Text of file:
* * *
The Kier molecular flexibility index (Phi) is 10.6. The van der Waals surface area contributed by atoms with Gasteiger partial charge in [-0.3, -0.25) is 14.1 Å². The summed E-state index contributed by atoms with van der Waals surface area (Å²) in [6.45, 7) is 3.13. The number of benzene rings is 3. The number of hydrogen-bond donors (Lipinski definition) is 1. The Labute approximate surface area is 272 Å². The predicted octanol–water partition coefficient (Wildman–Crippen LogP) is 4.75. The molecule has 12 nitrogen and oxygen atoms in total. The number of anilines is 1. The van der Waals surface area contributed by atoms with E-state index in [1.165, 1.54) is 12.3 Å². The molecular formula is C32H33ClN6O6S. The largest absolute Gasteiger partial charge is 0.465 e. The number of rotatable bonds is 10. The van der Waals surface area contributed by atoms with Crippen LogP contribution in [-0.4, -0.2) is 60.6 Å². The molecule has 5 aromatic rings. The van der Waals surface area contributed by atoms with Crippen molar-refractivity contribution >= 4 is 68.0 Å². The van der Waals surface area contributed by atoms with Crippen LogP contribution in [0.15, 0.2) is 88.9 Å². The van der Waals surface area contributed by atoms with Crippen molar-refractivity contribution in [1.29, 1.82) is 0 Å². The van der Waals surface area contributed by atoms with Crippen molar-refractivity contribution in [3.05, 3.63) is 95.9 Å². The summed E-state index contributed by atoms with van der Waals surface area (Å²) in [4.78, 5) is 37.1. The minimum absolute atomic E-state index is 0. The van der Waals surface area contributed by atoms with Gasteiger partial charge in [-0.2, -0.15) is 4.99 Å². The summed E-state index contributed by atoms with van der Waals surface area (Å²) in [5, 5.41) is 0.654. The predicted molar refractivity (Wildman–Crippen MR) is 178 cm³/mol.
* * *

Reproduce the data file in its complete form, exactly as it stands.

The Kier molecular flexibility index (Phi) is 10.6. The van der Waals surface area contributed by atoms with Gasteiger partial charge in [-0.3, -0.25) is 14.1 Å². The summed E-state index contributed by atoms with van der Waals surface area (Å²) in [6.45, 7) is 3.13. The number of benzene rings is 3. The number of hydrogen-bond donors (Lipinski definition) is 1. The Labute approximate surface area is 272 Å². The predicted octanol–water partition coefficient (Wildman–Crippen LogP) is 4.75. The molecule has 12 nitrogen and oxygen atoms in total. The number of anilines is 1. The van der Waals surface area contributed by atoms with E-state index in [1.165, 1.54) is 12.3 Å². The molecular formula is C32H33ClN6O6S. The largest absolute Gasteiger partial charge is 0.465 e. The number of rotatable bonds is 10. The van der Waals surface area contributed by atoms with Crippen LogP contribution in [-0.4, -0.2) is 60.6 Å². The molecule has 5 aromatic rings. The van der Waals surface area contributed by atoms with Crippen molar-refractivity contribution >= 4 is 68.0 Å². The van der Waals surface area contributed by atoms with Crippen LogP contribution in [0.15, 0.2) is 88.9 Å². The van der Waals surface area contributed by atoms with Crippen molar-refractivity contribution in [1.29, 1.82) is 0 Å². The van der Waals surface area contributed by atoms with Crippen molar-refractivity contribution in [3.05, 3.63) is 95.9 Å². The summed E-state index contributed by atoms with van der Waals surface area (Å²) in [4.78, 5) is 37.1. The minimum absolute atomic E-state index is 0. The van der Waals surface area contributed by atoms with Gasteiger partial charge in [-0.2, -0.15) is 4.99 Å². The summed E-state index contributed by atoms with van der Waals surface area (Å²) in [5, 5.41) is 0.654. The predicted molar refractivity (Wildman–Crippen MR) is 178 cm³/mol.